In an effort to combat rising cross-border crime, ASEAN holds an annual ministerial meeting dedicated to the issue and has vowed to improve its database of known offenders as well as maximize communication between the various police forces of member states.

Still, some experts believe that measures taken to deal with the problem have been insufficient, while ASEAN has done little to address it in a meaningful way.

“The reality is that ASEAN is less than the sum of its parts. As ASEAN currently operates, it will only be able to solve such a problem if the national governments give them the authority, the personnel and the resources to do so,” said Phil Robertson, deputy director of Human Rights Watch’s Asia division.

“Issues of smuggling are sensitive issues, so it’s unlikely that governments are just going to hand these matters over for ASEAN to solve,” he said.  “Like ASEAN does on human rights, I expect they will continue to muddle along without making significant progress.”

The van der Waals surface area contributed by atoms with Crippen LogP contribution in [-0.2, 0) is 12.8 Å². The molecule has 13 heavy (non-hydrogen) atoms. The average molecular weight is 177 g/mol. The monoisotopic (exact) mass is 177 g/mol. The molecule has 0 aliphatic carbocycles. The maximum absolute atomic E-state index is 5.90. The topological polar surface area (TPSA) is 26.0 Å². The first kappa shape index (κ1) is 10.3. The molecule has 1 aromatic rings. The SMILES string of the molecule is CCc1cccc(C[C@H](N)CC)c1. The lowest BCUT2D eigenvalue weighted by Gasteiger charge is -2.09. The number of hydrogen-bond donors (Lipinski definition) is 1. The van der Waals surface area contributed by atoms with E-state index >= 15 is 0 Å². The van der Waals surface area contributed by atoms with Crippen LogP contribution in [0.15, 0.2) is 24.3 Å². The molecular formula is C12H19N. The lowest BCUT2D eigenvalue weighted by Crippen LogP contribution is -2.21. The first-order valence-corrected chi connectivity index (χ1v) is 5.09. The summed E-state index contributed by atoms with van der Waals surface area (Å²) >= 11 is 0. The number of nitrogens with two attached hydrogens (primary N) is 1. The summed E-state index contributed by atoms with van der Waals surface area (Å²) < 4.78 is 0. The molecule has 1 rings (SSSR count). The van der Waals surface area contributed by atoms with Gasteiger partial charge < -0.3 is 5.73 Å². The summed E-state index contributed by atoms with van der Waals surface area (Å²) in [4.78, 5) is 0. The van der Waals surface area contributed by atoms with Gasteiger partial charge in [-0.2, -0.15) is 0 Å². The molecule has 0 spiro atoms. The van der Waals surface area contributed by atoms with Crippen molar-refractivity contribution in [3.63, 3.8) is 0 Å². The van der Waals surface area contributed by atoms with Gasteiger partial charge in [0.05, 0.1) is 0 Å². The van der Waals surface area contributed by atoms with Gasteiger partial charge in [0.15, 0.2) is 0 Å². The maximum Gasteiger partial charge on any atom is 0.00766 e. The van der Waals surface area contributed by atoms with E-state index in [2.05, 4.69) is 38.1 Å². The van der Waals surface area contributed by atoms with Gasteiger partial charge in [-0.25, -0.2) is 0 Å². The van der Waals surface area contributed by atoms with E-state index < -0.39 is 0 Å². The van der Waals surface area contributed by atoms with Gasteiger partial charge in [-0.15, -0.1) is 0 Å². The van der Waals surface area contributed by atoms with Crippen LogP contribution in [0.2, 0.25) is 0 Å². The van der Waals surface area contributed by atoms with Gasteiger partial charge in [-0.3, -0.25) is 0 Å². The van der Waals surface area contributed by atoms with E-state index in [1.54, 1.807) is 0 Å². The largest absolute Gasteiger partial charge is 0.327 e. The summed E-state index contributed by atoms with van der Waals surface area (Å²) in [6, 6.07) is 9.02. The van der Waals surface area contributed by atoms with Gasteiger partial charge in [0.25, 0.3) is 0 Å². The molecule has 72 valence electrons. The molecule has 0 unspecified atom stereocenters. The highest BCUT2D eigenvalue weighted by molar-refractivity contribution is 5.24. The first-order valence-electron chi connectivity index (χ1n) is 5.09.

The ASEAN Secretariat declined to comment.

Regardless of the issues that come with new infrastructure, some view them as a necessary risk for the better good – moving forward a region of 620 million people.

“There are ways we can detect and manage these kinds of things. There is nothing in this world without risks,” said Win Khaing, president of the Myanmar Engineering Society and vice-chairman of the Myanmar Engineering Council, member of the Myanmar Investment Commission. “If you want to open up some bad things will come in. You have just to accept that. You cannot have everything perfectly just the way you want. We need to have connectivity.

“I think we need to look for smart solutions. There are technologies around. We just need to apply them.”